Lufthansa will end Portland-Frankfurt flight
Posted by goliver
July 06, 2009 14:29PM
Stephanie Yao Long/The Oregonian
Port of Portland maintenance employee Heinrich Gerke and his four-year-old son Samuel, both German citizens, had their picture taken by Suzanne Miller, right, of the Port of Portland, during the arrival of Lufthansa's inaugural flight into Portland International Airport in March 2003.
Portland International Airport managers, dismayed that Lufthansa is suspending PDX-Frankfurt service in September, plan to pay Delta Air Lines to keep flying to Tokyo.
A Deutsche Lufthansa spokesman confirmed Monday that the German airline would halt its flights to Frankfurt after Sept.12, saying the nonstop service was losing money. The 6-year-old route, the airline's only PDX flight, fell victim to the global recession, Lufthansa's financial woes and competition from Delta's Portland-Amsterdam service.
Managers of the Port of Portland, which operates the airport, confirmed Port commissioners would vote Wednesday on a proposed $3.5 million payment to Delta. Under the agreement, which involves no tax revenues, Delta would promise to keep daily flights through May between PDX and Japan's Narita International Airport.
Port officials' eagerness for the unprecedented cash deal shows the high priority they place on international service. Delta's Tokyo flights pump more than $60 million a year into the regional economy, according to the Port, keeping Portland on the world map for business and leisure travel.
"It's unique, but this is a time to be aggressive," Bill Wyatt, Port of Portland executive director, said of the emerging Delta deal. "There is reason for optimism that this will bridge us to a time when the economy improves."
JAMIE FRANCIS/THE OREGONIAN
Lufthansa will end nonstop flights between Portland International Airport and Frankfurt, Germany, as the airline slashes costs worldwide amid slumping demand. The final flights will be Sept. 12.
Port managers want to avoid a return to the days early this decade when PDX -- once an Asian gateway for Delta -- kept the "international" in its name only by virtue of short hops to Vancouver, B.C.
Port and business leaders scrambled to recruit international carriers in 2002, landing Lufthansa, which launched the next year. The Port offered risk-mitigation and marketing-support packages to any airline that would restore nonstop service to Asia.
Northwest Airlines responded, launching Tokyo service in 2004. Last year, Northwest started its Amsterdam flights. Delta inherited those routes when it acquired Northwest last October.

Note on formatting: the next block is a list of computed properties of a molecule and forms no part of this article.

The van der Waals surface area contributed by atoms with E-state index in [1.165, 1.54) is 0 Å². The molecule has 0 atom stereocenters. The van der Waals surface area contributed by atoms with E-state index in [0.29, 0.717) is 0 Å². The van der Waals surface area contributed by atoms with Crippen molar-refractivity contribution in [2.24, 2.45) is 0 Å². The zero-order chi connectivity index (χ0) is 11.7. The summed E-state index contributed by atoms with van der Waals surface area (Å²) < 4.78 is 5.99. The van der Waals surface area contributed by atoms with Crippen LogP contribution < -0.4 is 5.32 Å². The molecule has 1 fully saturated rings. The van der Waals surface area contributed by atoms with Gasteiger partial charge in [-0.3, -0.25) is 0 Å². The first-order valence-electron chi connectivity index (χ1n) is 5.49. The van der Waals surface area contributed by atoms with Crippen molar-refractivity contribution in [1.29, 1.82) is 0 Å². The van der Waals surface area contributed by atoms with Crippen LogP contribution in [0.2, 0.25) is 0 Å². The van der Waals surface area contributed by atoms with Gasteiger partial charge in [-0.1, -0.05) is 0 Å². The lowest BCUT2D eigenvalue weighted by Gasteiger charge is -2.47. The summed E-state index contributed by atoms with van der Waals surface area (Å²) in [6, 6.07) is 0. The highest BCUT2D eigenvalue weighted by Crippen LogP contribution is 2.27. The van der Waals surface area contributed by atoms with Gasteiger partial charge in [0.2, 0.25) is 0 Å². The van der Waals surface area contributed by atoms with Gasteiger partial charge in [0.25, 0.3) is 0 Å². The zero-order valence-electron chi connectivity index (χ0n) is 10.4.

However, PDX is handicapped by its relatively small market.
Portland is the smallest U.S. nonhub market with transoceanic service to both Europe and Asia, according to David Zielke, the Port's general manager for air-service development.
The nine-member Port commission will vote on the Delta deal during its monthly public meeting, which will begin at 9a.m. Wednesday at the agency's headquarters, 121 N.W. Everett St. Port managers will offer a similar deal to any other carrier willing to start daily nonstop service between Portland and Asia.
Managers figure that by investing in Delta's Tokyo flights, they also will encourage the Atlanta-based airline to keep its Amsterdam service. Planes can hop from the Pacific route to the Atlantic one and back.
"It's a good business decision on the Port's part and on behalf of the community," said Portland travel executive Sho Dozono, who co-chairs the International Air Service Committee. The panel, headed by Dozono, Wyatt and Ted Cullen, Nike Inc.'s global travel and events director, helps attract and retain international carriers.
Dozono, Azumano Travel president and chief executive, said fears of swine flu have compounded travel-industry troubles this year. Those fears caused a dozen Japanese tour groups to cancel on Azumano this summer.
The recession has forced Delta to suspend international service between U.S. airports and Frankfurt. Seoul, Shanghai, London and Edinburgh.
"Delta also recently informed the Port of Portland that its international gateway flights were at risk," the air-service committee co-chairs wrote in a memo circulated Monday.
Separately, Lufthansa notified the Port last weekend that it would suspend Frankfurt service after final flights Sept. 12. "It was really not an easy decision for us," said Martin Riecken, Lufthansa corporate communications director.
The airline will consider reinstating the service next year, but for now the flights lose money, Riecken said. The Port had already waived landing fees for nonstop planes arriving from overseas. Lufthansa and Port managers did not discuss potential additional incentives, Riecken said.
"Our flights were never empty," Riecken said. "But the question is really how profitable the revenue is from those passengers."
Larry Maile, of the Portland agency Travel Cuts, said Lufthansa's departure will hurt.
"People really loved that flight," Maile said. "It's nice to be able to take that 10-hour flight right to the heart of Europe, and then get a short little hop to your final destination."
Travelers already booked on Lufthansa flights after Sept. 12 will probably be rerouted through Seattle, he said, where the airline also offers Frankfurt service. Alternatives are Delta's Amsterdam route or a five-hour flight to the East Coast followed by a seven-hour flight to Europe.
Airline analysts expect Lufthansa to cut costs by as much as $1.4 billion when it announces measures July 30 to address collapsing demand.
Germany's largest airline also is trying to acquire ailing Austrian Airlines, subject to European antitrust clearance.
U.S. airline managers had hoped that deep cuts in flying this year would increase revenues. Carriers have managed to keep their planes about as full this year as last, but revenues per seat flown have dropped.
-- Richard Read; email@example.com
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